A conservative friend posted a clever and shrewd tweet today. Democrats (and some Republicans) on the Senate Finance Committee are holding up confirmation of US trade representative Robert Lighthizer, demanding a bailout of union miners’ pension funds in exchange for their votes. What’s new? This kind of arm-twisting politics is standard operating procedure in Congress. But my friend’s exasperated reaction to the benevolent-sounding Miners Protection Act points out a fact that never seems to occur to anybody inside the Beltway: “Taxpayers are not ATMs! It’s not your money to give away!”
- Most voters don’t pay federal income tax, or pay very little. They don’t feel personally impacted by government spending, because they think the money is extracted from somebody else – the “rich guys”. Members of Congress (especially Democrats who rely on low-income or no-income voters to keep them in office) are heroes to their constituents when they spend more money. In fact, incumbent legislators are almost always re-elected because they can brag about “bringing home the bacon” to their home districts.
- Americans don’t worry about spending more money because there doesn’t seem to be any down-side. Unlike families or businesses, the government never runs out of money, regardless of tax revenue or spending levels. Our leaders have learned that they can print and/or borrow money without limit, because nobody has the courage to shut down the government and send employees home. Yes, we have a $20 trillion debt. Yes, interest on savings has been non-existent for many years. Yes, wages have been stagnant for decades as the government crowds out private enterprise, gobbling an ever-growing bite of the GDP pie. Yes, if continued it will all come crumbling down on the heads of our children and grandchildren. But the average Joe still doesn’t relate government spending to his own financial well-being. In fact, most people think more government spending helps them.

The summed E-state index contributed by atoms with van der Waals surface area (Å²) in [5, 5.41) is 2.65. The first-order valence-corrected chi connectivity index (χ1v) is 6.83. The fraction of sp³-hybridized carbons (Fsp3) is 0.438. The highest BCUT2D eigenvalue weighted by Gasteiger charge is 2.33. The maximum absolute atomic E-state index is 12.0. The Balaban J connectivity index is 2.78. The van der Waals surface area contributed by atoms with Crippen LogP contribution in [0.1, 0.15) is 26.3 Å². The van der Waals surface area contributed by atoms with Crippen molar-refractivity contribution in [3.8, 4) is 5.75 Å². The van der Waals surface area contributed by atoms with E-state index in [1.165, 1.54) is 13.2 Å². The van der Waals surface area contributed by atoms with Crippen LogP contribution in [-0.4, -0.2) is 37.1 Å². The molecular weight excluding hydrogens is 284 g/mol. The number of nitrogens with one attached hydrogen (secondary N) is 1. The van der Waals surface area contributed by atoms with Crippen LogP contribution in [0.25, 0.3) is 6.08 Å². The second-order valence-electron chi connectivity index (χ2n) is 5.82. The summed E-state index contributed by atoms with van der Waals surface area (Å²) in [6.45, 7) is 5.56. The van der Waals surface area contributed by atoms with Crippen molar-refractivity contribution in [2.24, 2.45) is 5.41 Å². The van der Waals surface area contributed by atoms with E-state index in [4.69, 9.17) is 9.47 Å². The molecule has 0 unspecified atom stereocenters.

- And when you get right down to it, our congressmen are only doing what they were born to do. The job description of a legislator can be boiled down to four words. What do you do for a living? Spend other people’s money. The rain falls. The wind blows. Congressmen spend. It is existential. In the eyes of a government official, the solution to every problem is to spend more money. If he isn’t spending money, he is a “do nothing” congressman.
Fortunately, the election showed that there are still (barely) enough Americans with a grasp on reality to step on the brakes before our nation careens off the financial cliff, taking the civilized world along for the plunge. Our voices were finally heard. But the narrow victory last November was just the beginning. Too many of our leaders either still don’t get it, or will soon forget that they got it. We may have stopped at the edge of the cliff. But the cliff is still there.
We can’t eliminate all government spending, and in some strategic areas we will have to invest more than we have in recent years. But it’s childish and dangerous to think that all of our current expenditures are still necessary and untouchable, and our only option is to spend more.
Tom Balek – Rockin’ On the Right Side
Some men climb a mountain,
Some men swim the sea,
Some men fly above the sky:
They are what they must be.
But, baby the rain must fall,
Baby, the wind must blow,
Wherever my heart leads me
Baby, I must go. Baby I must go.
The music scene in the early 60s went through a sometimes awkward transition from “folk” music to “rock”. The Band was Bob Dylan’s backup group when he first put down his acoustic guitar and went electric. After getting booed off the stage every night for weeks, Robbie Robertson, Levi Helm and the rest of The Band quit and went their own way, but Dylan soldiered on, clearly ahead of his time. Here’s another example of the folk/rock insurgency: check out the blonde dancer bravely bouncing through folkster Glenn Yarbrough’s smoothie!